The World Today for August 02, 2022
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The houseboats of the Nile River in Egypt have a storied past.
Many believe the pharaohs used them thousands of years ago for long river voyages, the BBC explained, while in the 19th and 20th centuries Ottoman and British military leaders used them as bases. And for decades, artists and intellectuals have created their works aboard them. Egyptian writer and Nobel laureate Naguib Mahfouz even wrote a book that features one of these “awamat,” an Arabic term for “floating.”
Unfortunately, these relics of the past are getting in the way of the future, local officials believe.
Cairo officials recently issued demolition orders for the 30 or so vessels, saying they have no permits, are unsafe and detrimental to the river’s health, the New York Times reported. The officials didn’t discuss their plans for the waterfront. But houseboat owners believed that they want to install floating restaurants and other money-making ventures in place of the homes as part of plans to modernize the city and encourage commerce.
Already, at least half have been destroyed or towed away for scrap.
Meanwhile, other critics of modernization plans say that officials have also bulldozed an ancient cemetery, historic gardens, old neighborhoods and other sites in the interest of growth when they should have been preserved, wrote Outlook, an Indian news magazine. Thousands of people have been forcibly moved to make way for new tourist facilities, business development and other infrastructure improvements in Cairo in recent years, added the Africa Report.
The Egyptian government doesn’t appear prepared to pay the vessels’ owners for their loss, either according to the Washington Post. Indeed, one owner, Egyptian writer Ahdaf Soueif, who raised her children on her boat, now owes $48,000 in back fees. She didn’t pay these earlier in protest against massive hikes in mooring fees, and because the many lawyers she had hired told her that she wasn’t going to be able to keep her floating home under any circumstances. “Everyone, and I mean all Arabs, know at least one iconic movie scene that was set in a houseboat,” Soueif told the newspaper.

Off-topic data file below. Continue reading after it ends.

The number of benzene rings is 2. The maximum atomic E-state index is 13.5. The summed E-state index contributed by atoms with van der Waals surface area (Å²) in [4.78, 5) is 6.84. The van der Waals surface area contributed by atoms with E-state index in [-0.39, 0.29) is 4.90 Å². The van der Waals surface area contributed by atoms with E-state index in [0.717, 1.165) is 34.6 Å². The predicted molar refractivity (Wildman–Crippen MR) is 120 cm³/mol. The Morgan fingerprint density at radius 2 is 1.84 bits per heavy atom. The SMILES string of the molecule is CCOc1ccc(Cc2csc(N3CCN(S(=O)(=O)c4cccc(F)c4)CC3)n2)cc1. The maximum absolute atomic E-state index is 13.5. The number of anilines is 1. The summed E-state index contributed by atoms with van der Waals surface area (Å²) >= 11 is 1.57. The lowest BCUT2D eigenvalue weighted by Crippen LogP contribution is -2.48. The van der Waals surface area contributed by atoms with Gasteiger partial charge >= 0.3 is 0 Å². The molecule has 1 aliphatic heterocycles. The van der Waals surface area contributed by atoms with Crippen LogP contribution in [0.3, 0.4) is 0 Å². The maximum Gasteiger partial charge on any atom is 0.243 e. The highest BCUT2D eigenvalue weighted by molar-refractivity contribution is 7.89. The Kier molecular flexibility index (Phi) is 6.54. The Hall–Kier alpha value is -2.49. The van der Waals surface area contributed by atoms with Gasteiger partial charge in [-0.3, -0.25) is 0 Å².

To be sure, it’s not hard to argue that Egypt needs to take radical action to reform and expand its economy. It was already in dire straits since the 2011 Arab Spring and subsequent terror attacks hurt the tourism sector. And more recently, as Reuters noted, the coronavirus pandemic has suppressed growth, followed by the Russia-Ukraine war stoking inflation and causing energy and food prices to skyrocket, severely hurting the country.
Growth is set to resume but, as Bloomberg noted, the International Monetary Fund is seeking more reforms in the corrupt, autocratic country if Egyptian President Abdel-Fattah El-Sissi expects to receive a loan to help finance his many economic development plans.
Wrecking some of the country’s most charming treasures in the interest of prosperity just doesn’t seem right to many. But, for better or for worse, progress often looks that way in the near term.
THE WORLD, BRIEFLY
Senegalese voters cast their ballots this week in parliamentary elections, a highly-anticipated vote that opposition parties are hoping to win to prevent President Macky Sall from running again in the 2024 presidential elections, the Associated Press reported Monday.